Canadian Discrete and Algorithmic Mathematics Conference
The Canadian Discrete and Algorithmic Mathematics Conference (CanaDAM) is a biennial meeting, held in odd numbered years, that brings together researchers from the various disciplines with which discrete and algorithmic mathematics interact. Ideally, the meeting site will alternate between the western half and eastern half of Canada. The conference was pioneered by Derek Corneil, Daniel Panario, and Pavol Hell, who solicited the help of many discrete mathematics researchers across Canada to realize it.
The general topic of the conference is the theory and application of discrete structures. Its goal is to highlight the most salient trends in the field, which has close links to diverse areas such as cryptography, computer science, large-scale networks and biology. Particular areas of interest include: graphs and digraphs, hypergraphs, matroids, ordered sets, designs, coding theory, enumeration, combinatorics of words, discrete optimization, discrete and computational geometry, lattice point enumeration, combinatorial algorithms, computational complexity, and applications of discrete and algorithmic mathematics, including (but not limited to) web graphs, computational biology, telecommunication networks, and information processing.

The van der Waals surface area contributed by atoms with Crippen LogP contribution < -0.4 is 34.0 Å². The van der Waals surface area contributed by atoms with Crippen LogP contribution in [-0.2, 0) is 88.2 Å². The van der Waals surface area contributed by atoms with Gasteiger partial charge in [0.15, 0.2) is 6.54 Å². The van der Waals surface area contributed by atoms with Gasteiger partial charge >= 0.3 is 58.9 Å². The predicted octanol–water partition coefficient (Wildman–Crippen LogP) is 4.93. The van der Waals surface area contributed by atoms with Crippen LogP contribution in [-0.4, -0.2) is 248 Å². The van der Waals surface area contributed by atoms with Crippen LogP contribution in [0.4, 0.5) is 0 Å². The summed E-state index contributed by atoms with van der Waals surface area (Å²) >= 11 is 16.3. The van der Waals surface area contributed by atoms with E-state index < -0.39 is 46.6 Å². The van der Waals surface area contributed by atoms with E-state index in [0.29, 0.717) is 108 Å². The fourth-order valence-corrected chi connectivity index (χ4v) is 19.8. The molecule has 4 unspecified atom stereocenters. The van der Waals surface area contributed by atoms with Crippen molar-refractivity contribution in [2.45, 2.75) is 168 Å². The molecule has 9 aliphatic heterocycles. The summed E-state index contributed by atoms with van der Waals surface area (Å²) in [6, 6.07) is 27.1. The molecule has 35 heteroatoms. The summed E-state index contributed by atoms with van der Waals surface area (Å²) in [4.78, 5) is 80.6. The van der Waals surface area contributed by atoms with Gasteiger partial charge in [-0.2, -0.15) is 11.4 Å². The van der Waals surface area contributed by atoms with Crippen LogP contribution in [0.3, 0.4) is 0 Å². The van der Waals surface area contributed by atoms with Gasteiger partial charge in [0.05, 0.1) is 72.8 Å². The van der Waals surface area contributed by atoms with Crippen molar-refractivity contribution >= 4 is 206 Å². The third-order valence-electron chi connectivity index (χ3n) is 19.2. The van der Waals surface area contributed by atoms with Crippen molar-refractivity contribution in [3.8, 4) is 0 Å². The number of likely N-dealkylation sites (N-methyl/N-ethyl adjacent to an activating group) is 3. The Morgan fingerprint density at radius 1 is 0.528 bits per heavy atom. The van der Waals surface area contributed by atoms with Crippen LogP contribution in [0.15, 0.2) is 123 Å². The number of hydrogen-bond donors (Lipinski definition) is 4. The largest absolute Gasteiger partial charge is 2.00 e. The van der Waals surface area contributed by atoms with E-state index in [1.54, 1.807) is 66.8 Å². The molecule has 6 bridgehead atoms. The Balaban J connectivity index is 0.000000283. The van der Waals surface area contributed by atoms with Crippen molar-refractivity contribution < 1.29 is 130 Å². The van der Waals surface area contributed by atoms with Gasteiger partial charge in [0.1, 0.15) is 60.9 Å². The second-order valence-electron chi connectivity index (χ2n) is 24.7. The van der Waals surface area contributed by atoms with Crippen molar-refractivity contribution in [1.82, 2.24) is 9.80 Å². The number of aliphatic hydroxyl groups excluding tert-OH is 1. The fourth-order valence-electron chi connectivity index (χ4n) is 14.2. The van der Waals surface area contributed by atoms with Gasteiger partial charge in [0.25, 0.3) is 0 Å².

CanaDAM uses the same general format as the SIAM Conference on Discrete Mathematics, which is a biennial conference held in even numbered years. There are typically nine plenary talks and a collection of invited minisymposia on topics consistent with conference themes. Participation in the conference is by attending, submitting a contributed talk, or by proposing or participating in a minisymposium.